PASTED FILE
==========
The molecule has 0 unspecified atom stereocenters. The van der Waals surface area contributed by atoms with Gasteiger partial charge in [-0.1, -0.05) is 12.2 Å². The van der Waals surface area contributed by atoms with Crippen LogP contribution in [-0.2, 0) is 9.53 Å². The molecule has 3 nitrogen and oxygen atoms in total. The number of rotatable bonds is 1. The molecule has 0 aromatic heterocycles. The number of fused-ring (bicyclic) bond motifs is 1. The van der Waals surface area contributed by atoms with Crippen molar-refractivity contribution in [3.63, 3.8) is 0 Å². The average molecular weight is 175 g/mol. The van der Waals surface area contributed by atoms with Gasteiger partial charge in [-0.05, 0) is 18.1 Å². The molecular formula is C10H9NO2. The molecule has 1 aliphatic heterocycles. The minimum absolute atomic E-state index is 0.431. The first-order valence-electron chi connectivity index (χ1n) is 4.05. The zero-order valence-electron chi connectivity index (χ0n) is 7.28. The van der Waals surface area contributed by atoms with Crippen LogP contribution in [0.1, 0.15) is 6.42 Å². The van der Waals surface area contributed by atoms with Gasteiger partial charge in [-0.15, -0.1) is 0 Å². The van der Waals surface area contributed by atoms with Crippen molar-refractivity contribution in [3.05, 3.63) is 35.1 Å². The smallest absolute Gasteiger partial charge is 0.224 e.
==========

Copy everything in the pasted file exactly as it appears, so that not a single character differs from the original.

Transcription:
The molecule has 0 unspecified atom stereocenters. The van der Waals surface area contributed by atoms with Gasteiger partial charge in [-0.1, -0.05) is 12.2 Å². The van der Waals surface area contributed by atoms with Crippen LogP contribution in [-0.2, 0) is 9.53 Å². The molecule has 3 nitrogen and oxygen atoms in total. The number of rotatable bonds is 1. The molecule has 0 aromatic heterocycles. The number of fused-ring (bicyclic) bond motifs is 1. The van der Waals surface area contributed by atoms with Crippen molar-refractivity contribution in [3.63, 3.8) is 0 Å². The average molecular weight is 175 g/mol. The van der Waals surface area contributed by atoms with Gasteiger partial charge in [-0.05, 0) is 18.1 Å². The molecular formula is C10H9NO2. The molecule has 1 aliphatic heterocycles. The minimum absolute atomic E-state index is 0.431. The first-order valence-electron chi connectivity index (χ1n) is 4.05. The zero-order valence-electron chi connectivity index (χ0n) is 7.28. The van der Waals surface area contributed by atoms with Crippen LogP contribution in [0.1, 0.15) is 6.42 Å². The van der Waals surface area contributed by atoms with Gasteiger partial charge in [-0.15, -0.1) is 0 Å². The van der Waals surface area contributed by atoms with Crippen molar-refractivity contribution in [3.05, 3.63) is 35.1 Å². The smallest absolute Gasteiger partial charge is 0.224 e.